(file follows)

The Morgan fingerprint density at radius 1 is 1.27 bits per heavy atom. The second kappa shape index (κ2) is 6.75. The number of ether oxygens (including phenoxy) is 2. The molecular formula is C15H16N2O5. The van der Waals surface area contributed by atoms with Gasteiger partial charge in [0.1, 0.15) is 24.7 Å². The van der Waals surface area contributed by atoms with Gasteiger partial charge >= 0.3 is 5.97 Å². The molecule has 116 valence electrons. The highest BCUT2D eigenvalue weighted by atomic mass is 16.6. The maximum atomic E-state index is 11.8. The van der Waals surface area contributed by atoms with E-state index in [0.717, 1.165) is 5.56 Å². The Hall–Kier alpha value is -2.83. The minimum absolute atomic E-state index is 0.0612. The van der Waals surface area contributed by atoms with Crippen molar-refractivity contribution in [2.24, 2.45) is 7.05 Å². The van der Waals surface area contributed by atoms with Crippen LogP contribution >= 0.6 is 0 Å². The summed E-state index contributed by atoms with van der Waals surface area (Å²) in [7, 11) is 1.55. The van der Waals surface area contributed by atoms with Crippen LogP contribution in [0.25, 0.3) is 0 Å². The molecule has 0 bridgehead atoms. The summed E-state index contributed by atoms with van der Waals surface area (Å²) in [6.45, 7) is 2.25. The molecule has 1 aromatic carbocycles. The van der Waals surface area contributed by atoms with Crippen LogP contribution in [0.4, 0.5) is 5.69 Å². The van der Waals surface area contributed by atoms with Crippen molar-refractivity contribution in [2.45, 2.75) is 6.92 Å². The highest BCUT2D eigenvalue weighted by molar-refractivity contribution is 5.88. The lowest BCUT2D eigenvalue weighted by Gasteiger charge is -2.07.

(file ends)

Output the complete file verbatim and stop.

The Morgan fingerprint density at radius 1 is 1.27 bits per heavy atom. The second kappa shape index (κ2) is 6.75. The number of ether oxygens (including phenoxy) is 2. The molecular formula is C15H16N2O5. The van der Waals surface area contributed by atoms with Gasteiger partial charge in [0.1, 0.15) is 24.7 Å². The van der Waals surface area contributed by atoms with Gasteiger partial charge >= 0.3 is 5.97 Å². The molecule has 116 valence electrons. The highest BCUT2D eigenvalue weighted by atomic mass is 16.6. The maximum atomic E-state index is 11.8. The van der Waals surface area contributed by atoms with E-state index in [0.717, 1.165) is 5.56 Å². The Hall–Kier alpha value is -2.83. The minimum absolute atomic E-state index is 0.0612. The van der Waals surface area contributed by atoms with Crippen molar-refractivity contribution in [2.24, 2.45) is 7.05 Å². The van der Waals surface area contributed by atoms with Crippen LogP contribution >= 0.6 is 0 Å². The summed E-state index contributed by atoms with van der Waals surface area (Å²) in [7, 11) is 1.55. The van der Waals surface area contributed by atoms with Crippen LogP contribution in [0.25, 0.3) is 0 Å². The molecule has 0 bridgehead atoms. The summed E-state index contributed by atoms with van der Waals surface area (Å²) in [6.45, 7) is 2.25. The molecule has 1 aromatic carbocycles. The van der Waals surface area contributed by atoms with Crippen LogP contribution in [0.4, 0.5) is 5.69 Å². The van der Waals surface area contributed by atoms with Crippen molar-refractivity contribution in [2.45, 2.75) is 6.92 Å². The highest BCUT2D eigenvalue weighted by molar-refractivity contribution is 5.88. The lowest BCUT2D eigenvalue weighted by Gasteiger charge is -2.07.